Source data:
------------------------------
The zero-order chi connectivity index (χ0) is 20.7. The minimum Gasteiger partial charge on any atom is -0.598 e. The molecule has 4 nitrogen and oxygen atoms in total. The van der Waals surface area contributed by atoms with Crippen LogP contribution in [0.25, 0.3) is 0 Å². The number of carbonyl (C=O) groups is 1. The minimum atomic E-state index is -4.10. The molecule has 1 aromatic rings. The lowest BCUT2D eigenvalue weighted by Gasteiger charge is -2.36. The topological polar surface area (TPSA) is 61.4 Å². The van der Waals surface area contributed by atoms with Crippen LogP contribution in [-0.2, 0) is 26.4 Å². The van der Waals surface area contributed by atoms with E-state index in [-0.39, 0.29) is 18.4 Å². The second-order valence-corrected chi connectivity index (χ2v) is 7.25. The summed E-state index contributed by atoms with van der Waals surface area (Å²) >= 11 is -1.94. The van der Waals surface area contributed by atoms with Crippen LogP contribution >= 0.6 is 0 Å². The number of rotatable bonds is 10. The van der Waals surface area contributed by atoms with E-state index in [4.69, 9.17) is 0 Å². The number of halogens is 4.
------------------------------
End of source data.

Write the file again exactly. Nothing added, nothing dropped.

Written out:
The zero-order chi connectivity index (χ0) is 20.7. The minimum Gasteiger partial charge on any atom is -0.598 e. The molecule has 4 nitrogen and oxygen atoms in total. The van der Waals surface area contributed by atoms with Crippen LogP contribution in [0.25, 0.3) is 0 Å². The number of carbonyl (C=O) groups is 1. The minimum atomic E-state index is -4.10. The molecule has 1 aromatic rings. The lowest BCUT2D eigenvalue weighted by Gasteiger charge is -2.36. The topological polar surface area (TPSA) is 61.4 Å². The van der Waals surface area contributed by atoms with Crippen LogP contribution in [-0.2, 0) is 26.4 Å². The van der Waals surface area contributed by atoms with E-state index in [-0.39, 0.29) is 18.4 Å². The second-order valence-corrected chi connectivity index (χ2v) is 7.25. The summed E-state index contributed by atoms with van der Waals surface area (Å²) >= 11 is -1.94. The van der Waals surface area contributed by atoms with Crippen LogP contribution >= 0.6 is 0 Å². The number of rotatable bonds is 10. The van der Waals surface area contributed by atoms with E-state index in [4.69, 9.17) is 0 Å². The number of halogens is 4.